The streaming wars are setting up as a conflict of broad catalogue versus specific original content, says Jesper Norgaard.
Do you remember what life was like back in 2007? Rihanna was on the radio singing about umbrellas, Harry Potter set out to save the world one last time and Apple introduced the iPhone. Good times.
But it was also a time where most people were bound into a contract with a cable company, paying a small fortune for 50 TV channels of which you probably only liked 3. It was frustrating, but unfortunately, it was just the way the industry worked.
Then, on a cold January morning, a small DVD rental business announced that they were going to launch a streaming platform with lots of entertainment for a fraction of the price that the cable companies charged. Just a few years later, Netflix had disrupted the category and taken the globe by storm.
In the beginning, the broadcasters and media owners weren’t too concerned about the streaming platform - they just saw it as an opportunity to license their properties and create additional revenue streams. As a result, Netflix has been living the dream for a decade, growing into the global entertainment powerhouse it is today. But I believe that their golden house of cards might be about to collapse.
Taking back control
With cable viewership going down and streaming subscriptions going up, it appears that most of the more traditional broadcasters and media owners have changed their strategy to take a more active role in the world of entertainment yet again.
This past week, Disney launched their own service, Disney+, in the UK, with an incredibly attractive price point of only £5.99 per month or £59 for a year, in return for access to the entire Disney back catalogue, as well as all other Disney-owned properties, including Pixar, Marvel and Star Wars.
To differentiate Disney+ from the many other streaming offerings, Mickey has asked everyone to return home to the Disney castle. The Skywalkers. Woody and Buzz. Mulan. The Avengers. Even Jack Sparrow. They will all leave their existing streaming homes and return to their creator’s home, Disney’s own platform..
Disney is not the only company taking back control. HBO, Comcast and others are making similar moves, bringing all their content back home.
For a business like Netflix, this development is a major challenge because 80% of the most viewed content on the streaming service is licensed (e.g. The Office, Friends). With the broadcasters and media owners taking back control, we have truly come full circle - the disrupted are disrupting the disruptors.
War is coming
It’s almost as if the pendulum is swinging back to where it was before Netflix disrupted the industry - we are moving from broad content catalogues back to original content creation as the main point of differentiation. We are now in a world where many streaming services compete, like the cable companies 15 years ago.
Whereas 5 years ago, having a single Netflix subscription was enough, I expect that we all are going to end up subscribing to a number of different services to cover our entertainment needs.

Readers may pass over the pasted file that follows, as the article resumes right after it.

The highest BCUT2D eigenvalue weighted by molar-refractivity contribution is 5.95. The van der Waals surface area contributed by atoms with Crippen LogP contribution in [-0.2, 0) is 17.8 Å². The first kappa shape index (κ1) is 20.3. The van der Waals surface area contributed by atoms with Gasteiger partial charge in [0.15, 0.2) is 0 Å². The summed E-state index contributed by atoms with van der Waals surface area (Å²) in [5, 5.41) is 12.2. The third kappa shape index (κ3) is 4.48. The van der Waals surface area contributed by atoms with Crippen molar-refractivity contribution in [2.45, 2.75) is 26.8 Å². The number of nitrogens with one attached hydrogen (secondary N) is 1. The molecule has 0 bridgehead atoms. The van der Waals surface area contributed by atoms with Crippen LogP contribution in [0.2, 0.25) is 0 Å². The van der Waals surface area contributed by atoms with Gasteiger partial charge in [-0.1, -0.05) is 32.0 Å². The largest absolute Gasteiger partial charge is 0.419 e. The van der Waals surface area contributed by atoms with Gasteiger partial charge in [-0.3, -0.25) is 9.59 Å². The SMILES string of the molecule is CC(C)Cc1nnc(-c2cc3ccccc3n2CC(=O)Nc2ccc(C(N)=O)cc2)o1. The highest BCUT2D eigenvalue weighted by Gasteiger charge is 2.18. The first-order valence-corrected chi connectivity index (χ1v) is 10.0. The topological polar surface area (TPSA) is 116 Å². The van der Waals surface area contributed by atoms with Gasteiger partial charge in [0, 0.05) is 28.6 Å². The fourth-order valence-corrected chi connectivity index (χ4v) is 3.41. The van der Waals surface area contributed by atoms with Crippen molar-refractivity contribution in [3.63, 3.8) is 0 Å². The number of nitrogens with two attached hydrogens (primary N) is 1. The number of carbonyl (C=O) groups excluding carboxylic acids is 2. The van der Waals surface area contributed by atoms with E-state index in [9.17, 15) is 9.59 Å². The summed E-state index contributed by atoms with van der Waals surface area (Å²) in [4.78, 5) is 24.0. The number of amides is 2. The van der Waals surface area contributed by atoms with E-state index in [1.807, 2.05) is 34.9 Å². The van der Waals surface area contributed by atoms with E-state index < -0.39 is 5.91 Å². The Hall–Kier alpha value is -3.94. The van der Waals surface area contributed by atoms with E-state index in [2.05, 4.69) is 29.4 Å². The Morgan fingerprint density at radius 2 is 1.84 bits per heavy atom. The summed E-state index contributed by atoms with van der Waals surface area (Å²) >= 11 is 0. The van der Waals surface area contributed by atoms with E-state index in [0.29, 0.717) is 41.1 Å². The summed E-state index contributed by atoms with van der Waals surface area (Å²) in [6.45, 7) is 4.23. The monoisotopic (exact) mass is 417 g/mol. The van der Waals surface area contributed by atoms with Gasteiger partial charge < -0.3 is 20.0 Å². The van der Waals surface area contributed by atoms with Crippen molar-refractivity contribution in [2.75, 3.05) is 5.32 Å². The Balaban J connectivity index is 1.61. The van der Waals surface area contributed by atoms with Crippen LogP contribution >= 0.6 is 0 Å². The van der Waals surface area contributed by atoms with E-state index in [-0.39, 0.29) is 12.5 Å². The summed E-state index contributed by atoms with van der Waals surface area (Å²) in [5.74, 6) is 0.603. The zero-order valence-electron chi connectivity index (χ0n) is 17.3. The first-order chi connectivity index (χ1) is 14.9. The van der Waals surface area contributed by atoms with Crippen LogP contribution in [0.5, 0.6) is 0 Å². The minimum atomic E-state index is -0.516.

Originality will be more important than ever
I would suggest that while an extensive back catalogue of content from the past is good for casual viewing on a school night, the most effective way to acquire new users will be to bring new original content to the masses. Ultimately, the new content will work like a product launch, giving the streaming services something new to talk about.
The best example of this is probably Game of Thrones from HBO, which has continued to grow the subscriber base for the services showing the shows - I suppose some (if not, most) of the growth of Now TV here in the UK can be attributed the hit series.
For its launch, Disney has also created a raft of original content. But the entertainment house has a massive advantage in that they have an extraordinary bank of world-famous stories and worlds they can reboot and extend - they don’t have to start from scratch every time. That’s exactly what it has done with The Mandalorian, a Star Wars spin-off, that has drawn plenty of attention.
And of course, in recent years, Netflix has super-charged their Netflix Originals output (e.g. Stranger Things), investing a staggering $15bn in 2019. But in this lies the problem!
Opening the war chest
Creating original content costs an enormous amount of money - money that most of the players don’t really have. For example, look at Netflix’ $15bn investment. They have brought some great content to life, but it has mostly been funded by piling onto their already huge mountain of debt. It’s simply not a sustainable strategy - at some point, the investors will want to get paid.
Netflix could increase prices, but that strategy I’m doubtful that’s the right way. When Netflix first disrupted the market, they entered with a very low price point to grow their base - and while the price has increased, it’s still too low to finance its content expenditure. A myriad of competitors are entering the landscape, matching the price benchmark that Netflix has set, making it increasingly difficult to raise the price without bleeding customers.
For Amazon and Apple (and maybe even Disney), it’s a different story. These ultra cash-rich business empires can afford to continuously pour money into original content development, giving them a significant competitive advantage over the smaller players in the marketplace that will eventually run out of money.
Additionally, I wouldn’t be surprised if the likes of Amazon and Apple start complementing their content creation with high-profile acquisitions to buy not only subscribers, but ideas.
The outcome of the streaming war is unclear, but there’s little doubt that we are entering a new golden age of TV (well, streaming) and that we still have the best content to come as the existing and new services continue to compete for our attention and card details.